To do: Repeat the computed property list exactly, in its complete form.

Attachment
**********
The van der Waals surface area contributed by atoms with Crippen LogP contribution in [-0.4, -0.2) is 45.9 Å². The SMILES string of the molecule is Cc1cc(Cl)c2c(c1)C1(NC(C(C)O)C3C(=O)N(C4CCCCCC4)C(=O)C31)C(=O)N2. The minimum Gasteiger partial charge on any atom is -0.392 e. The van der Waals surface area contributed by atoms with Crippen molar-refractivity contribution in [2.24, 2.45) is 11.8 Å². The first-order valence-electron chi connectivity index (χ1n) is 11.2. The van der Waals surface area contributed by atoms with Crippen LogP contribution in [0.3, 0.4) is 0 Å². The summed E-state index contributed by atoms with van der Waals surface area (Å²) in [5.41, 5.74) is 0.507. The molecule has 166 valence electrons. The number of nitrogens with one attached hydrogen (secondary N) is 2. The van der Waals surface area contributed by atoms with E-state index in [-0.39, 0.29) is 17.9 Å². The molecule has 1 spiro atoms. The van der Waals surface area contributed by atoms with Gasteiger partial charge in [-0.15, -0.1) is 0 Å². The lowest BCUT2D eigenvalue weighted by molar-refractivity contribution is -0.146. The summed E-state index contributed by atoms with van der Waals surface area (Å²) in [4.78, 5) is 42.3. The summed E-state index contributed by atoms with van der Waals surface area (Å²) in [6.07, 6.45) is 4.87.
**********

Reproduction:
The van der Waals surface area contributed by atoms with Crippen LogP contribution in [-0.4, -0.2) is 45.9 Å². The SMILES string of the molecule is Cc1cc(Cl)c2c(c1)C1(NC(C(C)O)C3C(=O)N(C4CCCCCC4)C(=O)C31)C(=O)N2. The minimum Gasteiger partial charge on any atom is -0.392 e. The van der Waals surface area contributed by atoms with Crippen molar-refractivity contribution in [2.24, 2.45) is 11.8 Å². The first-order valence-electron chi connectivity index (χ1n) is 11.2. The van der Waals surface area contributed by atoms with Crippen LogP contribution in [0.3, 0.4) is 0 Å². The summed E-state index contributed by atoms with van der Waals surface area (Å²) in [5.41, 5.74) is 0.507. The molecule has 166 valence electrons. The number of nitrogens with one attached hydrogen (secondary N) is 2. The van der Waals surface area contributed by atoms with E-state index in [-0.39, 0.29) is 17.9 Å². The molecule has 1 spiro atoms. The van der Waals surface area contributed by atoms with Gasteiger partial charge in [-0.15, -0.1) is 0 Å². The lowest BCUT2D eigenvalue weighted by molar-refractivity contribution is -0.146. The summed E-state index contributed by atoms with van der Waals surface area (Å²) in [4.78, 5) is 42.3. The summed E-state index contributed by atoms with van der Waals surface area (Å²) in [6.07, 6.45) is 4.87.